That figure included 49er bronze medallist Erik Heil, who was treated for severe inflammations in his legs and a hip.
The cause of his illness turned out to be the superbug MRSA, and Heil has since proposed wearing plastic overalls while sailing out from the shore to limit his exposure to that an other bacterial infections.
But experts in waterborne viruses have told the AP that such efforts are futile when Rio's Olympic waterways "are as rife with pathogens far offshore as they are nearer land".
The AP has much more on the story HERE, coming in the same week as the ISAF's chief executive Peter Sowrey resigned after only six months in the job – the latest in a spate of high-profile departures from sailing's world governing body.
As the Newtownabbey Times reports, the suspect discharge was coming from a sewage pumping station.
But later tests by Northern Ireland Water and the Northern Ireland Environment Agency found no damage had been caused to the river habitat.
The Newtownabbey Times has more on the story HERE.
#Rio2016 - The blame for Rio's pollution woes should fall squarely on local political leaders and not on sporting bodies, according to the head of Britain's sailing team.
As Scuttlebut Sailing News reports, Stephen Park says the press should turn its attention to those responsible for the notorious pollution problems in Guanabara Bay – the sailing and windsurfing venue for the 2016 Olympic Games – rather than place the burden on sailing's country leaders to withdraw from the venue.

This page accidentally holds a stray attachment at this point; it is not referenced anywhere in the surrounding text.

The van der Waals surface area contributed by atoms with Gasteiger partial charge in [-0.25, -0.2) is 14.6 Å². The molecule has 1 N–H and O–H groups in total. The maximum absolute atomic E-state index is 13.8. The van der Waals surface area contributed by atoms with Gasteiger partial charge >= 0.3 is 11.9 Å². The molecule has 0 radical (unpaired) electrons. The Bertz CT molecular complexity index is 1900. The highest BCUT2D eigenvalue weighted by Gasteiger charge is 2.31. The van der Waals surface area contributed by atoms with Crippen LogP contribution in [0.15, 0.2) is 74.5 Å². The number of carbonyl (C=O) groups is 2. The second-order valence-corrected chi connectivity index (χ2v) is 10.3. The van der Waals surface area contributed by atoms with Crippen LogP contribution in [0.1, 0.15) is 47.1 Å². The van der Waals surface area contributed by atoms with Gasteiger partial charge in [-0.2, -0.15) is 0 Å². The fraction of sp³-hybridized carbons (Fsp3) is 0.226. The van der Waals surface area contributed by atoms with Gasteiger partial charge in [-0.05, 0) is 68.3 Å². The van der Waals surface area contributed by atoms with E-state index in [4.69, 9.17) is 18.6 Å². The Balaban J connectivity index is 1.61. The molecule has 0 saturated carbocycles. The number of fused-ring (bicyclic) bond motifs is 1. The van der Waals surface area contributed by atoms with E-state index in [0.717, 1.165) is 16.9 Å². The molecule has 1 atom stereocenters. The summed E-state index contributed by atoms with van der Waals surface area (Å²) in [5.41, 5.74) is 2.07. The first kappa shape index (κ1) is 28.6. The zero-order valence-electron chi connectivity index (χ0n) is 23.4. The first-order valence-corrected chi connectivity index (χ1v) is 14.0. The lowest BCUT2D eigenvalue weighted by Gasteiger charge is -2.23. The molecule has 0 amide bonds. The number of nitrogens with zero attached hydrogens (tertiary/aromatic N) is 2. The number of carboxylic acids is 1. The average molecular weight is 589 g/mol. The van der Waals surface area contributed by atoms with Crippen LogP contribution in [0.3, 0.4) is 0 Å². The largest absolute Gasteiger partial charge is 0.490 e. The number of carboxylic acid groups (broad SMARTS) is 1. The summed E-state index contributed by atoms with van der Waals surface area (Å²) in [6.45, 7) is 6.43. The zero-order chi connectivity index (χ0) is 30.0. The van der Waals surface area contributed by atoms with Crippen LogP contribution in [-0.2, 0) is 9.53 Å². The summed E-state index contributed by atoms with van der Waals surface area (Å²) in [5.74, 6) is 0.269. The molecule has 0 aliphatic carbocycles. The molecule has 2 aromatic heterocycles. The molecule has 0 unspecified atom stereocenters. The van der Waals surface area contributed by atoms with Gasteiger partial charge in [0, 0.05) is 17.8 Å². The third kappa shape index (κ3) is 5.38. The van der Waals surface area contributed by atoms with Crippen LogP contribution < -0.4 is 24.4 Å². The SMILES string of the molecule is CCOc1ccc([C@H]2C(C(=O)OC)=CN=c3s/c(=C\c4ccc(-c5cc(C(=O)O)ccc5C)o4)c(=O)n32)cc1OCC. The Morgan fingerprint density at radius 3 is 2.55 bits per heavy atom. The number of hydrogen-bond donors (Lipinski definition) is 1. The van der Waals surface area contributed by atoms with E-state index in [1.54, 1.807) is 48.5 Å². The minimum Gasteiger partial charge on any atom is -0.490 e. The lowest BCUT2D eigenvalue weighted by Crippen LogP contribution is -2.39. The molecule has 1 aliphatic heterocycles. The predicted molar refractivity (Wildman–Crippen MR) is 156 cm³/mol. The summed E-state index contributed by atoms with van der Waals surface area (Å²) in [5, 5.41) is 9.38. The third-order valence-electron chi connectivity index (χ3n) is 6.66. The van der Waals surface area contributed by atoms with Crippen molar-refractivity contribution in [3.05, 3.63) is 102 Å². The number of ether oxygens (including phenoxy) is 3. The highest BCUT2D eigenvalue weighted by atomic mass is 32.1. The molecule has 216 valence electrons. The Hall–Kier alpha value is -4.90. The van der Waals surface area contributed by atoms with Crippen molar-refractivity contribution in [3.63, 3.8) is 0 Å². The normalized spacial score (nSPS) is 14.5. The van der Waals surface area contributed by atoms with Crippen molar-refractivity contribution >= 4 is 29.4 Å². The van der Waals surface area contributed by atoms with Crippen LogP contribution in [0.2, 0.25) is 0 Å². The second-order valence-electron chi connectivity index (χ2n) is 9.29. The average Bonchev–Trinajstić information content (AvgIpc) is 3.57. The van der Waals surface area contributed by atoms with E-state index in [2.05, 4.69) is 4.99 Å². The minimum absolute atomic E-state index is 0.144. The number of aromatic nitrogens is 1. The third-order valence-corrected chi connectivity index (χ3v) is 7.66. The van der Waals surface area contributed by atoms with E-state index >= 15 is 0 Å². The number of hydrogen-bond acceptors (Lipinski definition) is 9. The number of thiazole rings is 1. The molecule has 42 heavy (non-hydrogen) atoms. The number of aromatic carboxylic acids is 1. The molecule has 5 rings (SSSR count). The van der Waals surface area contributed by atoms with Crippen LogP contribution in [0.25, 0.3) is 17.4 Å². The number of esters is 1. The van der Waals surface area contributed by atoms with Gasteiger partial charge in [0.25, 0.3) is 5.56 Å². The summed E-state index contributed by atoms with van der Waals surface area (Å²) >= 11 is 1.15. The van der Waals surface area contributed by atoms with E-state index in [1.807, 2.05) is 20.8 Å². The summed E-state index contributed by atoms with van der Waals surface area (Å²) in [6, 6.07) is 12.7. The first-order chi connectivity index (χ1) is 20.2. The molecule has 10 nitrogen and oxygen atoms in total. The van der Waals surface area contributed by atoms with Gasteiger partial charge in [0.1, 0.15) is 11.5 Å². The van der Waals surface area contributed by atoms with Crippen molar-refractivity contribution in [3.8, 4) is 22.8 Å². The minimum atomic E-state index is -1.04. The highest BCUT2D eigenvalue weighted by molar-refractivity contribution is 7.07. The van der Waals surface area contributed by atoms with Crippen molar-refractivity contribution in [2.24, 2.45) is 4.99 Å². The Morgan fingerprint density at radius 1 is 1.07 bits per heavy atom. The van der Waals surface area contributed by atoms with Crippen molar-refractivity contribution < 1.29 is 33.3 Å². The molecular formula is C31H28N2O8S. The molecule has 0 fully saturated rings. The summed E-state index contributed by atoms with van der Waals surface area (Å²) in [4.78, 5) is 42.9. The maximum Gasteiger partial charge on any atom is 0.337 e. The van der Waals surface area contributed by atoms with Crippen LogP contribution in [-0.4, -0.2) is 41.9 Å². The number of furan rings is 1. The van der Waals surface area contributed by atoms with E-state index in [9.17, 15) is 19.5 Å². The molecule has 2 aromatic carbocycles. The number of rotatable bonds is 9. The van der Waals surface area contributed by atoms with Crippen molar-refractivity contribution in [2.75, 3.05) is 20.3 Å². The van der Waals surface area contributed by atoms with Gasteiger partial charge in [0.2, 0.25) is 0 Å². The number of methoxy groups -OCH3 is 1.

Park's comments come in the wake of news that another sailor was hospitalised after the recent Aquece test event with a bacterial infection believed contracted in Rio's waters.
According to Sail-World, 49er bronze medallist Erik Heil was treated for severe inflammations in his legs and one hip which he says began on his journey home from Rio.
And the sailor has explicity blamed his illness on the waters of Marina da Glória, where wastewater from the city's hospitals flows openly into the bay, and has had his case taken ip by the German Olympic Sports Confederation, as the Guardian reports.
Heil's post-Rio illness follows that of Kiwi 470 sailor Jo Aleh, who missed three races at Aquece over a bug alleged to be connected with water contamination, and South Korean windsurfer Wonwoo Cho, whose hospitalisation came just days after the ISAF's latest threat to move Olympic sailing events to a new course in the Atlantic.